The conference opened with a piano concert by musician Christopher Vath entitled, “An Unexpected Beauty within Sorrow” focusing on a sonata by Schubert but including works by Ravel and Bach. What music has to do with a medical care? The organizers believe that music communicates, together with beauty, a deep nostalgia, a sense that life is not complete yet. Thus, the audition of classical music was proposed as an instrument to educate medical professionals to perceive the depth of the human heart, and to facilitate the familiarity with a level in the person that is too often ignored. The second event was the keynote address entitled “Hope and care” by GC Cesana. He explored, through a short outline of the history of medicine, the root of the current crisis in health care and documented the longing for a meaning in illness and suffering. Moreover he proposed that, while ‘medical care was born out of a positive and meaningful approach […] the difficulty is our weakness in following such an impulse, in particular when a sacrifice is required […] medicine calls us to rebuild humanity from the great limit, represented by diseases and from others, more subtle, such as our limits in intelligence and morality. A doctor or a nurse cannot but search for a place, a context, in which such a continuous rebuilding is possible’. Among other distinguished speakers, Daniel P Sulmasy highlighted in his talk, entitled “Ethics and the Ethical Lives of Clinicians”, that realism is mandatory in ethics. ‘While ethics is a very important aspect of medical care […] reality comes before ethics. […] Medical ethics is rooted in the encounter that one free human person (the clinician) has with the reality of another human person (the patient), whose freedom is limited by the stark realities of illness, injury, and death. Attending to the cry of the real is the surest road to truly good medical care’. The conference included several presentations of clinical cases by physicians and nurses, some of which will be published in the 2010 issues of the Journal of Medicine and the Person, ________________________________________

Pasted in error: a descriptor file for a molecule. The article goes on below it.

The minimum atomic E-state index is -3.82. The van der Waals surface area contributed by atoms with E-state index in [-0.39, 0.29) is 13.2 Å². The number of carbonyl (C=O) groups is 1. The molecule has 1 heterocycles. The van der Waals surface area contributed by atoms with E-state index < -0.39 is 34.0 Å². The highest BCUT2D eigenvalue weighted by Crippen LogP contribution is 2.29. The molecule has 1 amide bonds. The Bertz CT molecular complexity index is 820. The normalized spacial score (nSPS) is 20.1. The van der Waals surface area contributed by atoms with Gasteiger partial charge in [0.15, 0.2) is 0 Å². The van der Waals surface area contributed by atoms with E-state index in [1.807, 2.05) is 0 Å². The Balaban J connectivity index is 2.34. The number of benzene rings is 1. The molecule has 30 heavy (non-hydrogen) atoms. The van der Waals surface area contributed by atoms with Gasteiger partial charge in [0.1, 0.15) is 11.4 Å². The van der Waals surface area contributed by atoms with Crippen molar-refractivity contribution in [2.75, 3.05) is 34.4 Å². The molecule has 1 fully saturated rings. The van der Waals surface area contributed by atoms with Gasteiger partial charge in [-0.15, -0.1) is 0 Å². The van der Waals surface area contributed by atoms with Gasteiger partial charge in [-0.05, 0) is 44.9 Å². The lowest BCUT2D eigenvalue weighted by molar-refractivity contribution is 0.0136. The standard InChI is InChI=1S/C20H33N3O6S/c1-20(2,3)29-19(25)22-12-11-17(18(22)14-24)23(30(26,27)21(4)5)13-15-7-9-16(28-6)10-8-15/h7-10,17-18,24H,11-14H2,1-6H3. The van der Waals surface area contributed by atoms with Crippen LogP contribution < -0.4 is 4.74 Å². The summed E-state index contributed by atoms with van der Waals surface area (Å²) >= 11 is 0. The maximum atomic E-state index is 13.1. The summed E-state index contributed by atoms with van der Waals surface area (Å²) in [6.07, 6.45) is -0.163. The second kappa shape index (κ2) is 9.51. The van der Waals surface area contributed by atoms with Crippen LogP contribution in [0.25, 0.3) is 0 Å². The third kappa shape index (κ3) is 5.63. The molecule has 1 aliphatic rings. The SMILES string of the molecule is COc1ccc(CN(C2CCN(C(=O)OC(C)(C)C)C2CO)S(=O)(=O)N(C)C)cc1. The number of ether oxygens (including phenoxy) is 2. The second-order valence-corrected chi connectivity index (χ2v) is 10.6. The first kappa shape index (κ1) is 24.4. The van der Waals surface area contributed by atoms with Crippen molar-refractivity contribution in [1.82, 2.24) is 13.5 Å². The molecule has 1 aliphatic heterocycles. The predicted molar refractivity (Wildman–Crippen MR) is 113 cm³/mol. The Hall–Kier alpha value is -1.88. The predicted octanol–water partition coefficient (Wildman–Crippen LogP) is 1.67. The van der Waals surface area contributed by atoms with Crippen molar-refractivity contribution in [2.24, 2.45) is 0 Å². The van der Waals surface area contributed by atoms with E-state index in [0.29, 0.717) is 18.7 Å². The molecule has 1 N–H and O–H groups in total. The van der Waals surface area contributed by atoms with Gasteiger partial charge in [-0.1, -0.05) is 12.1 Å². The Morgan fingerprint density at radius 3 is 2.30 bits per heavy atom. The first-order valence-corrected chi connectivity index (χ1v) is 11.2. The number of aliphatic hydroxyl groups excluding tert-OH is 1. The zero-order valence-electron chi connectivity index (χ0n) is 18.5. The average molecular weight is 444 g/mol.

Springer, under the section ‘Why do we take care of others?’ These contributions described in different ways that the only adequate motivation for taking care of patients is ‘putting the heart in the profession’, where the word ‘heart’ indicates the ‘original impetus with which the human being reaches out to reality, seeking to become one with it through the implementation of projects dictated by the ideal’ (2). This approach of medical care, rooted on the attentiveness toward the patients and their conditions and the search of a meaning, generated professional success and patient satisfaction, documented by moments of unexpected beauty, regardless of the final outcome. One of the conference goals was also educational. Dr. Edmund Pellegrino of Georgetown University (former Chairman of the President’s Council on Bioethics) addressed the issue of current medical education. In answering questions by the numerous medical and nursing students who attended the conference, he emphasized that ‘the relationship between caregiver and patient can be defined as a covenant, not a contract, given that patients are of an unequal and vulnerable status’. The organizers of this conference strongly desire to provide a yearly meeting place where health care professionals come to dialogue and gain professional credits to begin to rebuild a more person-oriented health care. Toward this aim, we are planning the 2010 MedConference that will take place from July 16-18 at the Hyatt on the Hudson, Jersey City, NJ with the title “Medical Care and the Person: the Heart of the Matter.” References: 1. Cantor JD (2009) Conscientious Objection Gone Awry–Restoring Selfless Professionalism in Medicine. N Engl J Med 360(15):1484–5 ________________________________________
2. Giussani L (1997) The Religious Sense. McGill-Queen’s University Press, Montreal & Kingston London Buffalo